Original media release by Financial Counselling Australia (13/09/2023).
Financial Counselling Australia (FCA) has welcomed legislation that will ban the use of credit cards for online gambling.
Legislation introduced today by the Federal Government will mean online gambling companies can no longer accept bets funded by credit cards, including cards linked to e-wallets. The ban will also cover the use of cryptocurrency and digital currencies.
FCA’s Director of Policy and Campaigns Lauren Levin said the legislation was a major win in the battle to reduce gambling harms in Australia and acknowledged ministers Michelle Rowland and Amanda Rishworth for their leadership on the issue.
“This legislation is terrific,” Ms Levin said. “We’re delighted that it covers not only credit cards, but also digital wallets and digital currencies.”
Ms Levin said digital currencies, including cryptocurrency, have made disturbingly large inroads into gambling overseas, so it was very pleasing to see the Government banning it.
“Digital currencies can have wild fluctuations in value, so not only do people speculate on their bets, but also on the movement in the digital currency. It’s great news that the Government is acting early on this.
“It’s also good to see the Government has future-proofed the legislation with ministerial discretion to add new prohibited payment methods.”
Ms Levin said the one area of disappointment was a carve-out for online lotteries.
“Online lotteries are not a simple scratch ticket. Some, like Kino Go, advertise draws every three minutes, and there are some products on the Lott website where you can easily spend $10,000 on credit.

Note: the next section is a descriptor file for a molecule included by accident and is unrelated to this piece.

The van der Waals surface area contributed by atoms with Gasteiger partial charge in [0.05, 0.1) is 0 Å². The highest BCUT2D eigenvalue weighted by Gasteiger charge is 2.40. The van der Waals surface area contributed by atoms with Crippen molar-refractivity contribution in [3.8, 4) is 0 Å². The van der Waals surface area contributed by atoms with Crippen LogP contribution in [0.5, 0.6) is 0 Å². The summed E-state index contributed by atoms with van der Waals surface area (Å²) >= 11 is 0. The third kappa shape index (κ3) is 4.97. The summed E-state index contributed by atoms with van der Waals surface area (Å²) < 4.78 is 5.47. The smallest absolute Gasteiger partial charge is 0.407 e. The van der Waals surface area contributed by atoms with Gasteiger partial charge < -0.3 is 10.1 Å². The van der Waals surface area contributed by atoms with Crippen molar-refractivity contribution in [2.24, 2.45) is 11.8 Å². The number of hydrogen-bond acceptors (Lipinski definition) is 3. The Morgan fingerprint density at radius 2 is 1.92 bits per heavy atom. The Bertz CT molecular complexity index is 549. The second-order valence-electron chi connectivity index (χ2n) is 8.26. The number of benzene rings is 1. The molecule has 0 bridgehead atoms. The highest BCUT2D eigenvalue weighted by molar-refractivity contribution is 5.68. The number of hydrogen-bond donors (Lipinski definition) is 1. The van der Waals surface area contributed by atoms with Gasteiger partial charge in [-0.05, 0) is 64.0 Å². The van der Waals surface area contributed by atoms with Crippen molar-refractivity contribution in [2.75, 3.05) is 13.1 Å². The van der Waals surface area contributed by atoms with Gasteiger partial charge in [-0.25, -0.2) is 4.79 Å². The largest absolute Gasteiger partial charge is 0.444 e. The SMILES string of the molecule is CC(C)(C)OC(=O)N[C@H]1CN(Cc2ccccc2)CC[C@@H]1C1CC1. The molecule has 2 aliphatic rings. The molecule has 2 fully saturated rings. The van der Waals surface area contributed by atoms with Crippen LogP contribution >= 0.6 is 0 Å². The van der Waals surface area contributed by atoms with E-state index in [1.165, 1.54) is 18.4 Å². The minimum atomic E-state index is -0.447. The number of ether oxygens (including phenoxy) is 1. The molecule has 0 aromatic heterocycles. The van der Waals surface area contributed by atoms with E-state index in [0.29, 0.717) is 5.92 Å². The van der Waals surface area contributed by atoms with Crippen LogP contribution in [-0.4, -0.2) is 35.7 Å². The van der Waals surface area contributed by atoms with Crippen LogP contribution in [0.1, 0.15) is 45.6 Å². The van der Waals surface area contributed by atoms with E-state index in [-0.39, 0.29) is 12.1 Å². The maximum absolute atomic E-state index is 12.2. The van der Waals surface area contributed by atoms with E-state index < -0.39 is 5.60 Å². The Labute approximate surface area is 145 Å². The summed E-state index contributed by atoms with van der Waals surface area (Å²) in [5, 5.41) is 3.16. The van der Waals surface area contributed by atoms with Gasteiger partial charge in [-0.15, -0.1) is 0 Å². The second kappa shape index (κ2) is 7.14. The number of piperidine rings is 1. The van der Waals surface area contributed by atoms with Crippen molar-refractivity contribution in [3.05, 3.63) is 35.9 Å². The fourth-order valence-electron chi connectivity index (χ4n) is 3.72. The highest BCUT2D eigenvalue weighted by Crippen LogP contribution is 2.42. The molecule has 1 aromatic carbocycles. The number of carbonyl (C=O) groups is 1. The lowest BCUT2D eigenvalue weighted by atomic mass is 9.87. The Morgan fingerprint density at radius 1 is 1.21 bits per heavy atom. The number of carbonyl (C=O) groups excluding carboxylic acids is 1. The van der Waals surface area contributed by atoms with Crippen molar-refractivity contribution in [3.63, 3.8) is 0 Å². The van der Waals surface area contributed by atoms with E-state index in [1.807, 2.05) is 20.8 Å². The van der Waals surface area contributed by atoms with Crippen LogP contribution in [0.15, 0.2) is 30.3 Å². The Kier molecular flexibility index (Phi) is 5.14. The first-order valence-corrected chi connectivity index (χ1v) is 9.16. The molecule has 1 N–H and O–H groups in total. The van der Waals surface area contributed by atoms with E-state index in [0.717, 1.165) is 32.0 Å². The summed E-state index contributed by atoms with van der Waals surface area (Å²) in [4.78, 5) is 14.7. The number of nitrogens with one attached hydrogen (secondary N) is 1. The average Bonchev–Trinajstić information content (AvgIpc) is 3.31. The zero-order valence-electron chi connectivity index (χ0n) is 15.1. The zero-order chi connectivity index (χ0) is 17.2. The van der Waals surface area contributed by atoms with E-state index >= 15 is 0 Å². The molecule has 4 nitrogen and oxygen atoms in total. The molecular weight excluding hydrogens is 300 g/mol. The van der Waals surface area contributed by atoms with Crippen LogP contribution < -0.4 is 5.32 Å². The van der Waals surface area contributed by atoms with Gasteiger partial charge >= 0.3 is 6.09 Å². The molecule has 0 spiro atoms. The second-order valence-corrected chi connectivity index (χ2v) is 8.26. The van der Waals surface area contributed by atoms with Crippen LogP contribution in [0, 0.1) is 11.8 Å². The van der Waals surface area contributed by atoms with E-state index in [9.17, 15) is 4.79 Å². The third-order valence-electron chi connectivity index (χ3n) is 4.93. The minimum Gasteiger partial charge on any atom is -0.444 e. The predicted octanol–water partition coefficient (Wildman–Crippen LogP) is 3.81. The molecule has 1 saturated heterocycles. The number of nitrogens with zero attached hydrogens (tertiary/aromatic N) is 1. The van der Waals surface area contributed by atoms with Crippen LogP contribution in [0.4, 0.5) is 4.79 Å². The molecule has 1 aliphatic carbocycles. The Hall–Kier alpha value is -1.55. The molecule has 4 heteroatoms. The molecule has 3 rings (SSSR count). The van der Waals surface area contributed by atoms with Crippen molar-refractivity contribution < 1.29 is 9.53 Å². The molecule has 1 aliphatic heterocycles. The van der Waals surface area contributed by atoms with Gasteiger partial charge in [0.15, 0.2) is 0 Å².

“Online lotteries have changed the whole situation, as the danger of losing large sums is now just as high as someone gambling on online sports betting. There is no good reason for online lotteries to allow people to buy a $10,000 ticket on credit, or for people to enter a $3000 syndicate on credit. Gambling is gambling.”
Ms Levin noted that the industry had reacted with an online lottery advertising blitz.
“It’s coming fast and furious on our TVs and in social media, so the loophole is already being exploited.
“This latest manoeuvre by the online gambling industry, and the speed at which its tactics were developing, strengthens the argument for another parliamentary inquiry focusing just on lotteries.
“That loophole has to be closed. Paying with money you don’t have is never safe.”
Gamblers Help: 1800 858 858
National Debt Helpline: 1800 007 007 and ndh.org.au (online chat)
Note: Gambling financial counsellors help people impacted by gambling, both the person gambling and those impacted by someone else’s gambling. It is a free, independent and confidential service.